How do I invest in a socially responsible manner?
To be sure, many investors find their hands full these days trying to ensure that their investments are fiscally responsible. The implosion of Enron, the failure of K-Mart, and the collapse of the dot.com industry haven’t made your job easy. Some conscientious investors, however, add social responsibility to their list of requirements for inclusion in their portfolios.
Finding socially responsible funds
Do you have strong feelings about an issue or a cause? Are you anti-war? Pro-environment? Anti-gambling? Are you interested in putting your money where your ethics are? Polls have indicated that many investors are...but not all know how to separate the moral wheat from the chaff.
Of course, one option is to just refuse to place purchase orders with your broker for stock in, say, Remington, or Playboy, or Philip Morris. But what about mutual funds? Do you care enough to research the holdings of each mutual fund you consider investing in? And even if funds make the cut now, who’s to say that their future holdings won’t include stocks in the companies you boycott?
Help is available
A number of organizations will do the prep work for you. One place to go for information is the Internet. Several organizations maintain Websites that offer prodigious amounts of information on funds. http://socialfunds.com/, for instance, lists 75 funds that make its cut for various social or environmental issues. It has collected information on over 1,000 companies, which it then uses to sort its funds. Information is provided on the types of investments funds make, and their investment goals.
The Social Investment Forum at socialinvest.org has reviewed funds for a number of issues, and lists funds by performance and by "social screens”, showing the concerns that each fund screens for. Several fund families focus on the socially responsible funds they offer. The Calvert Group, for instance, provides in-depth information on its Website about its funds-- and also provides a search facility called "Know What You Own” that will tell you whether the fund you are interested in owns stock in one of the companies identified as promoting specific socially irresponsible products or services (e.g., tobacco companies, gun manufacturers, chemical companies, etc.).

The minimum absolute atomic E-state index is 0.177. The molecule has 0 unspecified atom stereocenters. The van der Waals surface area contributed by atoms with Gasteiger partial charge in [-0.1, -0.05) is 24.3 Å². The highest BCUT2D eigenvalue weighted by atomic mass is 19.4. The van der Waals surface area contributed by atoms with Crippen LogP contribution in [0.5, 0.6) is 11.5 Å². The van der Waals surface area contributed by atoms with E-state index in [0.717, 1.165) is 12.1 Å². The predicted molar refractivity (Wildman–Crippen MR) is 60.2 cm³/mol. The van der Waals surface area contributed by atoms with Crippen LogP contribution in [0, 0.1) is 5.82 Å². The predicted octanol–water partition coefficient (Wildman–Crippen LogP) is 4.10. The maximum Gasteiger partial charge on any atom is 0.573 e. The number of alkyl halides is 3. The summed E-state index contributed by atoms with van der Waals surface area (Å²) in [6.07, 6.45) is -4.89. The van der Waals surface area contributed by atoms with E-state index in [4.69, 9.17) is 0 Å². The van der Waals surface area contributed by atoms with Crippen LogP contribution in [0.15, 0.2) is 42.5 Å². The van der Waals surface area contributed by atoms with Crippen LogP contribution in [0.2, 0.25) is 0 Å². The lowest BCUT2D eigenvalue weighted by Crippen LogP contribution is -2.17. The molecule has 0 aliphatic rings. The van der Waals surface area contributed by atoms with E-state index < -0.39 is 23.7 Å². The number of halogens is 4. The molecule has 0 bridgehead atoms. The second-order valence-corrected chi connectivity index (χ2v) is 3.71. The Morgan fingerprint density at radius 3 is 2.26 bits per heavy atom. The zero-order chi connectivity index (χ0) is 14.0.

Even with the help available, it’s sometimes difficult to ensure purity. While most of the socially responsible funds exclude the most notorious, such as tobacco, gambling, and pornography, others go farther and ban investment in a range of conscientious concerns, e.g. nuclear power companies, companies with poor environmental or working condition records, companies that have poor track records with minorities or women, and companies that have acquired notoriety as a result of their exploitation of foreign workers. But what are their criteria for identifying those companies and what about the interests those companies themselves have invested in? As Mother Jones will tell you, it’s not always black and white, and sometimes you just have to draw lines in the sand yourself.
But what about the bottom-line? Is there a significant difference between the performance of socially responsible funds and all others? Many socially responsible funds have done very well and have compiled more than presentable performance histories over recent years. In fact, as of September, 1999, Morningstar reported that 21 percent of these funds earned its five-star rating – more than twice the percentage of funds overall. The major caveat here: this was before the recent downturn, and changes in the dot.com bubble.
Still, the lesson seems to be that you can put your money where your morals are and still be a good capitalist. You just need to do your homework. That way you can have your cake and eat it, and feel good about it too. For more information about socially responsible investing, please feel free to contact the office.
The information presented in this document is of a general nature only and should not be relied upon to replace professional advice. Before acting on this information, talk with a professional advisor as laws and regulations are constantly changing. Readers accept full responsibility; no document found here is a substitute for a consultation.